Archive | photography

how I edit iphone photos for instagram

My iphone is like an extension of my arm – it’s by my side at nearly all times of day (and night). I love it for texting and checking the weather and asking siri important questions like ‘how many days until …?’ (asked by a certain second born who is slightly excited about his upcoming birthday) and watching cute youtube videos like this one and this.

Most of all, I love it for the camera.

Admittedly, an iphone does not take the same quality of photos as a real camera, but the fact that it is always with me, easy to use and quick to capture everyday moments works out just fine for me. It is fun to practice photography with my phone – looking for interesting angles or composition or finding the right light – and sharing those photos on instagram is a favorite, too.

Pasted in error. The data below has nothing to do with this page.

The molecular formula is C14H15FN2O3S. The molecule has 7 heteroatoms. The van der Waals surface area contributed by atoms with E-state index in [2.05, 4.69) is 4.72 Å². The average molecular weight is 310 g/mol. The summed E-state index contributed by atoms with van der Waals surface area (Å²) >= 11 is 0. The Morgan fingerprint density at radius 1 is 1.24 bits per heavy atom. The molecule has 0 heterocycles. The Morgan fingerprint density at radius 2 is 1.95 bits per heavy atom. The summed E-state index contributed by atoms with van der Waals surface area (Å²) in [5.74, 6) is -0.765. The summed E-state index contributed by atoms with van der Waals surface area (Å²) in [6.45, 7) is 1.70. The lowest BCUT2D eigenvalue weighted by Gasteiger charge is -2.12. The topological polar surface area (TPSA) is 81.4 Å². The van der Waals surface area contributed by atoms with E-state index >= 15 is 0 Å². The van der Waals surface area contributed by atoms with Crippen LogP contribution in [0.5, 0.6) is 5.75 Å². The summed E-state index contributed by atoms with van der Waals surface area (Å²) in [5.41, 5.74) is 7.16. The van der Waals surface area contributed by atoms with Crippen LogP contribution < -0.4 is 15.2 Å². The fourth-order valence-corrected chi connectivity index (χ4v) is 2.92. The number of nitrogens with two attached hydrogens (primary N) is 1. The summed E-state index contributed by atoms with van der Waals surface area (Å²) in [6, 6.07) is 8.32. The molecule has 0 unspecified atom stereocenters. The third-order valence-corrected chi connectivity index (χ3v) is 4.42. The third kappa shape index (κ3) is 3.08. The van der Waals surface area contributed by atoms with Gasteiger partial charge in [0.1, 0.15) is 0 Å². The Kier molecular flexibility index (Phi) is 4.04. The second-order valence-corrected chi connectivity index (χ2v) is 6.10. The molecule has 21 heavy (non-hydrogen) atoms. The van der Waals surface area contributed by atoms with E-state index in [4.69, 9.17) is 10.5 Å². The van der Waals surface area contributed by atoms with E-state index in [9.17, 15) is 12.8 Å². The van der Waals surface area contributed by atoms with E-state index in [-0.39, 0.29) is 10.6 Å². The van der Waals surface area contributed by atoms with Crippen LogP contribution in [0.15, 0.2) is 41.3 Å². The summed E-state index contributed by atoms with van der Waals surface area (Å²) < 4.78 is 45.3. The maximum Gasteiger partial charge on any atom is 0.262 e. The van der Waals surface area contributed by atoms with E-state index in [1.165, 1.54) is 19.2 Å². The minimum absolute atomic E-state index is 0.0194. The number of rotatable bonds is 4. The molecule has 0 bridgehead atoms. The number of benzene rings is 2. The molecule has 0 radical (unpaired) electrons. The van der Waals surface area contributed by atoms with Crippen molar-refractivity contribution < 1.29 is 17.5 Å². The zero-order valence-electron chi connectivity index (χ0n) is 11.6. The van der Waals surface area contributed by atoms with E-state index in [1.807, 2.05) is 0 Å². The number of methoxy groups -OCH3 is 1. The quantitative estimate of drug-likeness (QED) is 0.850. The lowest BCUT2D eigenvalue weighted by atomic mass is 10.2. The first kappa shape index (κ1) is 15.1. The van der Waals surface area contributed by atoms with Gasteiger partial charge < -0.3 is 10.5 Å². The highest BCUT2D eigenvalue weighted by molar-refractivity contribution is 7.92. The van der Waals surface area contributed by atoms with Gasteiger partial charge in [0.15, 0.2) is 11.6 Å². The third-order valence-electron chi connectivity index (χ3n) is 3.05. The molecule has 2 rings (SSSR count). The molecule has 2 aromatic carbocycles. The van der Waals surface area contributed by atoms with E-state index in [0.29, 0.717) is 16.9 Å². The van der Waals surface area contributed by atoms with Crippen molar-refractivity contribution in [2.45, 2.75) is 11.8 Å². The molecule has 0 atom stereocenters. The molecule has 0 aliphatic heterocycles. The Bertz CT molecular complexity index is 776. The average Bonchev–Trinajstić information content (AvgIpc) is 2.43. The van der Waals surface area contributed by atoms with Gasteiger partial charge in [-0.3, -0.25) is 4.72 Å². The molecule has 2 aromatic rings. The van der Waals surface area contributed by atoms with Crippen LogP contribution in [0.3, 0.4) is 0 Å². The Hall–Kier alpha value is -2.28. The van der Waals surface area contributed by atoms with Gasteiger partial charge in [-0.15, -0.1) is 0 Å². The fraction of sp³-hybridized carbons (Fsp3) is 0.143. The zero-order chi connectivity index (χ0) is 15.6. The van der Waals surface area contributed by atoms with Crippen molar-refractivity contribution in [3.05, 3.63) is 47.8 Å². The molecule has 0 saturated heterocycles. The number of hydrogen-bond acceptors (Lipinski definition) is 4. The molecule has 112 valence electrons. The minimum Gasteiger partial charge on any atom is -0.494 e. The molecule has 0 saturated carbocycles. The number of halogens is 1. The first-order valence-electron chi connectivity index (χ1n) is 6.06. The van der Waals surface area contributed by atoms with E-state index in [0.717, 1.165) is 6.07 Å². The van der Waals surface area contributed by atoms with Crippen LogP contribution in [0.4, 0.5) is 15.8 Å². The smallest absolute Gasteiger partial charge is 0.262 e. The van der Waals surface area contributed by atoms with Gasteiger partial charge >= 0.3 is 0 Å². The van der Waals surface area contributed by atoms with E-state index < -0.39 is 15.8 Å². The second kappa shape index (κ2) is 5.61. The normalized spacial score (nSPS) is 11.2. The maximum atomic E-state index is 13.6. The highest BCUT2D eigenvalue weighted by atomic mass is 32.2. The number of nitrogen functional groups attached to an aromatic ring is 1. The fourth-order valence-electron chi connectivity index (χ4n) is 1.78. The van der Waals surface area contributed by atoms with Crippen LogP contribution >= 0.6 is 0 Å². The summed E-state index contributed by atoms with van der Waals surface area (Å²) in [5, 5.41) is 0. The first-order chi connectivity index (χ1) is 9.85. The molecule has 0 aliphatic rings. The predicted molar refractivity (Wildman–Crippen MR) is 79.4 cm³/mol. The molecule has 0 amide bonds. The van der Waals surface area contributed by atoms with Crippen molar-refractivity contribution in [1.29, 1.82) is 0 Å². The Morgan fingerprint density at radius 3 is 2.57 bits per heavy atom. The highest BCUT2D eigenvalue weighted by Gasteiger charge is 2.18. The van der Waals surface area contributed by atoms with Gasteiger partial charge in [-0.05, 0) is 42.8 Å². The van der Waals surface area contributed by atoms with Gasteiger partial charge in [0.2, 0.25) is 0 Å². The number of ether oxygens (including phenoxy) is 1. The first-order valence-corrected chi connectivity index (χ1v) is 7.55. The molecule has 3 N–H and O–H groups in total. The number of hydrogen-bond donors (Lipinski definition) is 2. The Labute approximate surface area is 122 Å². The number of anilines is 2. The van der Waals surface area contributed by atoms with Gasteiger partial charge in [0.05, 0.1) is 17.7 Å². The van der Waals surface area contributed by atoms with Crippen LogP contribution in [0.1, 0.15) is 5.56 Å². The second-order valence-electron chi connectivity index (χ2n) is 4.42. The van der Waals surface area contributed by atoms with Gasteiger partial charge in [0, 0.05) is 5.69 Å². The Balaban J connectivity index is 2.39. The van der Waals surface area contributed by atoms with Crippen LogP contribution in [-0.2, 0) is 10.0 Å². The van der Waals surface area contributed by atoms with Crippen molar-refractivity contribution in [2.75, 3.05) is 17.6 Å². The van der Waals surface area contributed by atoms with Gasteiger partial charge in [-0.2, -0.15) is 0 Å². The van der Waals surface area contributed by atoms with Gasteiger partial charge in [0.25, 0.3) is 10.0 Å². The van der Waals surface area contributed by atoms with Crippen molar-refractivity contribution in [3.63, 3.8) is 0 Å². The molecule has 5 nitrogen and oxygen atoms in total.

I almost always do some editing before posting to instagram (I like a slightly dreamy, washed out look) and thought I’d show you what that looks like.


We’ll use this photo taken yesterday of a piece of my mom’s blackberry pie (yum).

Here it is straight from the camera:


It’s a nice photo and could probably be used as is. But running it through some photo apps gives it just the right amount of artsy-ness to make it a little more visually appealing.

I use the standard camera app to take photos and then edit through Afterlight – a simple to use $.99 photo editing app.


I begin by opening Afterlight and bringing in the photo from my photo stream.


I brighten slightly, add a bit more contrast and occasionally bring the sharpening up slightly as well.